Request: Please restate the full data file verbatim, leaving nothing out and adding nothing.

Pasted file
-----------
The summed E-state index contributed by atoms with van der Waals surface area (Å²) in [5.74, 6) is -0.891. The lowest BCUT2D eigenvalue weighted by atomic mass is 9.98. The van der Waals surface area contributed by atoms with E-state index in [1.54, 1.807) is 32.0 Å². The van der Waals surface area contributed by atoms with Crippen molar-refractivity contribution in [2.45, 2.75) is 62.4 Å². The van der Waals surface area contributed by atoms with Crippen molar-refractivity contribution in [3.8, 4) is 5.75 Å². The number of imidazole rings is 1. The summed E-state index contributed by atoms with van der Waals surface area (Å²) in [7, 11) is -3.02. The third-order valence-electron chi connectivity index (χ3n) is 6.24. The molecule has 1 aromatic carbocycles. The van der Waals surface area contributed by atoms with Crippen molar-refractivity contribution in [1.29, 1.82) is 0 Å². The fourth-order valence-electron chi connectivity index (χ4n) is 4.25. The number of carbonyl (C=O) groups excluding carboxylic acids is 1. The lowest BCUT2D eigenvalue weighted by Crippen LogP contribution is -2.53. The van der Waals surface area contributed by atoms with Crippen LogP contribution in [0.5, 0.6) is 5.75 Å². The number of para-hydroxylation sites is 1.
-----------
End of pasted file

The summed E-state index contributed by atoms with van der Waals surface area (Å²) in [5.74, 6) is -0.891. The lowest BCUT2D eigenvalue weighted by atomic mass is 9.98. The van der Waals surface area contributed by atoms with E-state index in [1.54, 1.807) is 32.0 Å². The van der Waals surface area contributed by atoms with Crippen molar-refractivity contribution in [2.45, 2.75) is 62.4 Å². The van der Waals surface area contributed by atoms with Crippen molar-refractivity contribution in [3.8, 4) is 5.75 Å². The number of imidazole rings is 1. The summed E-state index contributed by atoms with van der Waals surface area (Å²) in [7, 11) is -3.02. The third-order valence-electron chi connectivity index (χ3n) is 6.24. The molecule has 1 aromatic carbocycles. The van der Waals surface area contributed by atoms with Crippen molar-refractivity contribution in [1.29, 1.82) is 0 Å². The fourth-order valence-electron chi connectivity index (χ4n) is 4.25. The number of carbonyl (C=O) groups excluding carboxylic acids is 1. The lowest BCUT2D eigenvalue weighted by Crippen LogP contribution is -2.53. The van der Waals surface area contributed by atoms with Crippen LogP contribution in [0.5, 0.6) is 5.75 Å². The number of para-hydroxylation sites is 1.